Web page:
There are seemingly obvious reasons that a company would employ Wikibranding. It is cheaper and sometimes free; it is easily measurable, as opposed to larger-scale ad campaigns that are often not; and it is engaging and a hot trend. In financial terms it makes sense, since the monetary investment is very low compared to the high level of awareness it creates. However, Mr. Moffitt and Mr. Dover surveyed a large sample of the companies that are making the most out of this platform and discovered they were doing so no just for the simple reasons stated above but also a series of very tangible motives.

Rated number one was the consumer’s desire for authenticity and transparency. How would a person know if Wholefoods really has the best products, as they claim, if the only source of this information is the company itself? The Internet savvy consumer would rather read the praises or discontentment of fellow shoppers through their tweets.  This apparently authentic, consumer-driven publicity (even if directed by the brand) engages the consumer and at the same time creates more brand awareness than a more traditional advertising campaign would (TV commercial and print).

The second reason identified by the industry study is simple one: the enormous role that social networks – Twitter, Linkedin, Facebook, Youtube and others – now play in people’s personal and professional lives. Personally, I feel my Blackberry is an extension of myself – not only is it my main tool to communicate with family and friends, it also allows me to check the most recent news via Twitter and posting my own views, to keep updated with events and friends in Facebook, and to maintain my professional life on Linkedin.

This is closely related to the third reason for the rise of Wikibranding, which is the increasing role of wireless technology. Approximately 4.3 billion people worldwide own cell phones, and a sizeable percentage of those have smart phones. This is a clear indicator of the increasing role of mobile technology. With the advent of apps, phones are real gateways for social networking and marketing. With every tool for sharing information at our fingertips, and with the increasingly fast movement of trends, it makes sense to market ideas and products through this fast and easily accessible medium in real time, rather than through older, less flexible media. The decline of radio, television and print marketing is directly related to the rise of social media marketing.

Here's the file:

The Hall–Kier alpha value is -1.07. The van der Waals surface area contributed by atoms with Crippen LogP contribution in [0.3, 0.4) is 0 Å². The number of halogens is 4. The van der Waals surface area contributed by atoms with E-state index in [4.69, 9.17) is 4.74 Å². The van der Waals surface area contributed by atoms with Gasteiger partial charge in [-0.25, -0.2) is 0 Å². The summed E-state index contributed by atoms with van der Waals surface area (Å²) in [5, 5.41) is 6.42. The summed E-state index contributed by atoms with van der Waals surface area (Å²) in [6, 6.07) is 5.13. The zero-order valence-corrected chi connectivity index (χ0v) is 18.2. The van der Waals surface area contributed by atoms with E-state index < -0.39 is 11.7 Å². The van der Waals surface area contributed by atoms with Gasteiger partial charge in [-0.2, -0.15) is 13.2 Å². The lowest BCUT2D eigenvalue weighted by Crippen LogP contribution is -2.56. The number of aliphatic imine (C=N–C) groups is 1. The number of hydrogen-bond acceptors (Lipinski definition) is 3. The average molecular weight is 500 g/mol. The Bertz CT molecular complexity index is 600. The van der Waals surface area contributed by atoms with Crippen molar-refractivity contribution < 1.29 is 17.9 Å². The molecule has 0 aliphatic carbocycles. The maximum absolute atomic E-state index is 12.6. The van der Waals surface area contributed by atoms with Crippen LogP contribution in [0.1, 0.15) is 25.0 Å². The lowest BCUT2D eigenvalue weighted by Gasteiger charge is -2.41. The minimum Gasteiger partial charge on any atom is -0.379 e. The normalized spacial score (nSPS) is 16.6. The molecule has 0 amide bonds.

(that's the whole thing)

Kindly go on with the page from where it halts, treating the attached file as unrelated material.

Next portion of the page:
Last but not least, Wikibranding allows for media fragmentation, formerly a practice only employed by direct marketers. Online resources make it simple and cost effective to target an audience and deliver a specific message. Virtual communities, where people share interests and ideas, thrive within social networks, and within them a market can be target easily and at very little cost. Data can be gathered from websites such as Facebook or Linkedin in which personal information is stored, making it easy for marketers to determine the type of consumer a person is. As well, there are websites such as Amazon in which the costumer chooses to write reviews and based on his or her purchase is qualified in a given market.

Wikibranding not only can be used to create awareness but also to shape, in an interactive manner, the image of the company. When someone blogs or tweets about Canadian Tire sponsoring an event for children with disabilities, the company is being viewed in an honest and transparent way as a charitable organization. This image appreciation costs the company no money and will boost their image in society.

Although it seems as if there is no thinkable rationale to be opposed to Wikibranding Mr. Moffitt and Mr. Dover explained the concerns that some businesses have. These tend to be more conservative and anxious about placing their image and reputation in the hands of the public. The lack of technical skills, combined with an unfamiliarity of social networking sites, makes it a scary environment to dip into. Many companies think that Wikibranding is a trend and below their product and services. For example, a medical device company might think their image does not belong in the customer-participative sphere. Others company might be concerned with negative commentaries circulating the Internet, or viral videos mocking their efforts of following the trend.

Although there are authentic concerns that could cause some businesses to hesitate before tapping into Wikibranding, the positive outcomes and the value added to business surpasses the potential dangers. Perhaps it will be replace by a more innovative tool in the near future. But for now, companies should take advantage of the myriad resources available to them and of the desire of people all over the world to participate as an active part in the market. WikiBrands is an excellent book to guide the modern marketer and companies and organizations eager to open the door to the vast opportunities of customer participation, social influence and collaboration.